As a child, I was surrounded by Quakers. Members of the Religious Society of Friends were in my schools (the Philadelphia Child Guidance Clinic, the School in Rose Valley, and Westtown School), in my neighborhood (Mantua, and West Philadelphia, Pennsylvania), and connected to my ancestors’ church (the Church of Christ in Ercildoun, Pennsylvania). My first exposure to meeting for worship was when my Quaker friend and classmate invited me to attend her summer camp, Camp Dark Waters in Medford, New Jersey. However, despite being surrounded by Friends, it wasn’t until I was in my 30s that I joined the Religious Society of Friends. Although my father encouraged me many times to become a member, I just did not want to be in a religious community with people who didn’t look like me. All of the Quakers I knew and met were of European descent. I attended predominantly white schools and colleges; the last thing I wanted was to continue that isolation in my religious community. However, I finally joined Friends because it was obvious to me that the values I was raised with and believed in were embedded in Quakerism. So after visiting other churches, I observed that Friends did the best job of incorporating their religious values into their daily lives. Friends definitely did their best to follow their testimonies.
After having my first letter requesting membership lost, six months later I met with a clearness committee and was accepted into membership at Central Philadelphia Meeting in 1993. As a member, I was surprised to experience racism within the Religious Society of Friends. I had been taught that Friends had a special relationship with African Americans. They were abolitionists, established the Underground Railroad, ran schools for African Americans especially in the South, and participated in the Civil Rights Movement—all of which of course meant they were enlightened and above such behavior. Needless to say, I was shocked and couldn’t believe it was happening. I made excuses for their behaviors, told myself I was being too sensitive, and of course thought, “They didn’t mean to hurt me. These Friends are just trying to connect with me and don’t know what to say.”
I doubted my experiences until I attended my first Friends General Conference (FGC) Gathering in 1994. There I met other Friends of color and participated in a workshop for people of color only: it was called Internalized Oppression and was facilitated by Anita Mendes. Being a member of that workshop was a transformative experience for me. I was able to hear the experiences of other Friends in their meetings and acknowledge that they were having similar encounters with European American Friends. It was wonderful to learn that I wasn’t imagining these experiences—other Friends of color were having them too. Participating in that workshop planted a seed in me which has grown over the past 20 years: the seed of a ministry working for the abolishment of racism within Quakerism which has grown under the guidance of Central Philadelphia Meeting and other Friends. It began with Paul Ricketts, Anita Mendes, and me spending time the final day of the Gathering writing a letter to FGC asking the organization to support a second year of a people of color only workshop and the establishment of a Center for People of Color.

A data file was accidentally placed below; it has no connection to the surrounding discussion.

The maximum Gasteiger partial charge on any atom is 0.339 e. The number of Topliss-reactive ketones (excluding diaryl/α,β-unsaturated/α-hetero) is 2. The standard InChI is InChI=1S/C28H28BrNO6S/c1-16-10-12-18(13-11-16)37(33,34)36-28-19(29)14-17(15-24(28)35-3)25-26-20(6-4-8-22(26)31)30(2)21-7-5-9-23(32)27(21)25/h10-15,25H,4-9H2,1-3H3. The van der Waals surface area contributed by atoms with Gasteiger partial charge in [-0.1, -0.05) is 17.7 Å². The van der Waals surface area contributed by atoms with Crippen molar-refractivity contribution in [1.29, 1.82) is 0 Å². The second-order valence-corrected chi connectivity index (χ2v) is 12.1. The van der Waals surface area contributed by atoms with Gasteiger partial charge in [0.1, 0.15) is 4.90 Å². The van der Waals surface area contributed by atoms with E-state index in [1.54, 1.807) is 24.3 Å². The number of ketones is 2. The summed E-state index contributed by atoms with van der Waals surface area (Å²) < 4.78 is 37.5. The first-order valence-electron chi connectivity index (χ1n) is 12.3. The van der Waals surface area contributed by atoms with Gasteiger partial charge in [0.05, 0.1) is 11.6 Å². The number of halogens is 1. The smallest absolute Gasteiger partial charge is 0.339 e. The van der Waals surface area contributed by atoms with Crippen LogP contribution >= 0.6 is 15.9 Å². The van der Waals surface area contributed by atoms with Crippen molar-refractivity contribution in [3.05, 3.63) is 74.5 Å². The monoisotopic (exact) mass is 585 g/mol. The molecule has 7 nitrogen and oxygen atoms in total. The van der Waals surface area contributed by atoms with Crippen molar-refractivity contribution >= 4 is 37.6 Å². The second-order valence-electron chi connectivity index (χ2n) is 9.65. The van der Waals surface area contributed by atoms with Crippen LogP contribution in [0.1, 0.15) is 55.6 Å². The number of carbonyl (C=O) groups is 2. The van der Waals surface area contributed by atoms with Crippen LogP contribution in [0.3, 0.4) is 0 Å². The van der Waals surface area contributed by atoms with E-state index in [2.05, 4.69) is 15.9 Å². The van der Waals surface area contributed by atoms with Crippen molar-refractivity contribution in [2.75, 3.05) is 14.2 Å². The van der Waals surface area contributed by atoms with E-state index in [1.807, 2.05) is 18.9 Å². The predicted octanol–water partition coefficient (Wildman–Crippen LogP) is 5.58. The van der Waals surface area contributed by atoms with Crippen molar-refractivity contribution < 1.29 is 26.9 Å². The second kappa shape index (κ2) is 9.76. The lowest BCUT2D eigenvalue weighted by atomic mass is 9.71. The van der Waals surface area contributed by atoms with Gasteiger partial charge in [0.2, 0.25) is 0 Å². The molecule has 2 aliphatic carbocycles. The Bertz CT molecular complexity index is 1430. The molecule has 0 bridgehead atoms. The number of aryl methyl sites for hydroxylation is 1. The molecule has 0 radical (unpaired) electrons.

The following year, 1995, FGC supported the workshop and the Center for People of Color (see my article “Sharing My Light with Other People of Color,” FJ Oct. 1995). The center created programs for all Friends, both European Americans and people of color. We provided opportunities for Friends of color to share their experiences, concerns, and ministries with the Gathering community. We also provided one or two programs for Friends of color to come together in a closed community to get to know each other and try to heal some of the hurts we had acquired either at the Gathering or our local monthly and/or yearly meetings. Eventually I began to perceive a call to respond to requests I was receiving from meetings to facilitate workshops and give presentations on how to make our meetings more welcoming to people of color. In 2000 my meeting gave me a travel minute for this ministry.